Cochon and Cochon Butcher in New Orleans are two yummy restaurants. A few years ago before I had eaten there, I looked up their menu online and was interested to see that they had some recipes posted. One was for a black-eyed pea gumbo. I was intrigued and saved the recipe.
Over the last few years I always thought about making that recipe, but it always seemed like something my guests would be weirded out at. Finally I decided to just make it and see what happened. I got all the ingredients before actually reading the recipe, and seeing that the pork was to be smoked. My husband was at work and the weather report was calling for rain the next day, so if it was going to be smoked it was going to be me doing it. After consulting with both my dad and my husband on the phone (many phone calls!) I was proud to say I smoked the meat all on my own. I used pecan wood and a Hunters Game Rub from the Baton Rouge company Red Stick Spice. I was so excited by the great smoke ring the meat had.
And my guests? Loved it. In fact, the guest that was the most skeptical asked for the recipe! It had a ton of flavor and wasn’t hard at all to make – instead of smoking the meat you could always go to a bbq joint and get some already smoked pork. I’m sure the original recipe intended for you to use fresh black eye peas and greens, but I just didn’t have the time and the canned worked just fine. There was not a whole lot of black eye peas, if you want more of that you can use two cans.
Smoked Pork and Black Eyed Pea Gumbo
Recipe adapted from Cochon
1 cup oil/bacon grease
1 cup all-purpose flour
4 slices bacon
1 carton chicken broth
1 carton beef stock
1 can chicken broth
1 can beef broth
1 package frozen seasoning blend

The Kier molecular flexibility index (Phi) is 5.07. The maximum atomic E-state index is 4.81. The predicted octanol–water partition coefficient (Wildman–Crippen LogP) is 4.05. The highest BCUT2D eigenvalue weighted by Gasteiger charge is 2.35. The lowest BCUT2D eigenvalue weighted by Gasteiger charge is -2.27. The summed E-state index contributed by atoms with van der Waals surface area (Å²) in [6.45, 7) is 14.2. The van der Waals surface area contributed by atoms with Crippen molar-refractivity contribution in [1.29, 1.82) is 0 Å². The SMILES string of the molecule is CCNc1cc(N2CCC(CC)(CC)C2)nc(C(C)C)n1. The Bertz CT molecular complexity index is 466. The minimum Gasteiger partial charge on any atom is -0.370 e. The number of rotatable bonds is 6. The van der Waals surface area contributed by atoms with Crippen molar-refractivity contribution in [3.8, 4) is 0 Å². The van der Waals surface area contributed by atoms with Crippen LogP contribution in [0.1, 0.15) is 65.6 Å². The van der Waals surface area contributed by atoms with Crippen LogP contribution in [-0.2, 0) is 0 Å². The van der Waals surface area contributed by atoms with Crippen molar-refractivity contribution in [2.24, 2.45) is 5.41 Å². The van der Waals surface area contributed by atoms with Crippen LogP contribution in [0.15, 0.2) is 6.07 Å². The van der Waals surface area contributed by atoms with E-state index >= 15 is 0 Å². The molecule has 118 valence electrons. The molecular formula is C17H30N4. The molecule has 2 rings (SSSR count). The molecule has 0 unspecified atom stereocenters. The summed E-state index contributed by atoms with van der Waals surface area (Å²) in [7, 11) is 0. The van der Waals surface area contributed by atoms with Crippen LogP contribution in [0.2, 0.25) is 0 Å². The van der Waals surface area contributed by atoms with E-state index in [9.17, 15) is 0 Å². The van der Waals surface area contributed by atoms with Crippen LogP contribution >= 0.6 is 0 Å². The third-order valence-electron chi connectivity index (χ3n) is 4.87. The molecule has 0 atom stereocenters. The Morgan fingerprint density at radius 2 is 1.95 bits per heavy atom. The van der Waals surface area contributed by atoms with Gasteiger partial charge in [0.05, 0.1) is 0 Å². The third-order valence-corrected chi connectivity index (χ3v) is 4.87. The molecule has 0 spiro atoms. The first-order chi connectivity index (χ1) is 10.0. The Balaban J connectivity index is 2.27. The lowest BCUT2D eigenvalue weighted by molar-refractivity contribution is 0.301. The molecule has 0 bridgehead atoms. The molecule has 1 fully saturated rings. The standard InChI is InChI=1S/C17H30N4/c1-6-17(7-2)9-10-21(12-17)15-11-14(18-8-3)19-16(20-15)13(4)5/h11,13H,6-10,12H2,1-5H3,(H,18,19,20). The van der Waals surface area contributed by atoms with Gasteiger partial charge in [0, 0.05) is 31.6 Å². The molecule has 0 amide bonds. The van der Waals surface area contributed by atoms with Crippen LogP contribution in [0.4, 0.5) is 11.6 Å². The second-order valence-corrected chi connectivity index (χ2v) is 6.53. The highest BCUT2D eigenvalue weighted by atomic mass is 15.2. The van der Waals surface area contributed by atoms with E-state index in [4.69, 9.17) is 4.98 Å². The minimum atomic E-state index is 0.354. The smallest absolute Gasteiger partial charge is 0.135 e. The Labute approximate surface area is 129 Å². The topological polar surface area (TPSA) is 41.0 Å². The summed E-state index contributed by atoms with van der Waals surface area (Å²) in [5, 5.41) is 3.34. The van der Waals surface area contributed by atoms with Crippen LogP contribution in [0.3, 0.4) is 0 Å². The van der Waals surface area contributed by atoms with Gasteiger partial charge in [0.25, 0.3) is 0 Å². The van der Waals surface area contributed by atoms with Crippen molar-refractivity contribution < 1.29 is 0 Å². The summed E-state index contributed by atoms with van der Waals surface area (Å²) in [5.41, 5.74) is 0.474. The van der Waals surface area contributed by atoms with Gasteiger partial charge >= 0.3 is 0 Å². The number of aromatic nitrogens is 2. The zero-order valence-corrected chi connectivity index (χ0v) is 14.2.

1 spoon minced garlic
1 tbsp chili powder
1 tbsp thyme
2 tbsp file’ powder
4 tbsp Creole seasoning
1/2-3/4 tbsp salt
6 cups water
1 can black eye peas, rinsed and drained
1 can turnip greens, liquid drained (I used the Glory brand seasoned greens)
3 lb. smoked pork butt, cubed
1 can Rotel tomatoes
1 package sausage, cut into small rounds
In a small skillet, cook the four slices bacon until crisp. Set the bacon aside and pour the bacon grease into a 1 cup measuring cup. Add vegetable oil to the bacon grease, until it makes 1 cup oil/bacon grease. Pour the oil into a large stockpot and heat over medium heat. Once the oil is hot, add the flour and make a roux – you want it to be the same brown as a paper bag. Stir often, getting the corners of the pot to prevent burning.
Once the roux has reached the desired color, add your seasoning blend and minced garlic. Cook, stirring often until the vegetables are tender, thenadd the water to break up the roux. Once it comes to a slow boil again, add the rest of the ingredients. Crumble the bacon and add it in as well. Simmer a few hours, stirring occasionally. Skim the oil off of the top then taste for seasonings. Serve over rice or potato salad, or bot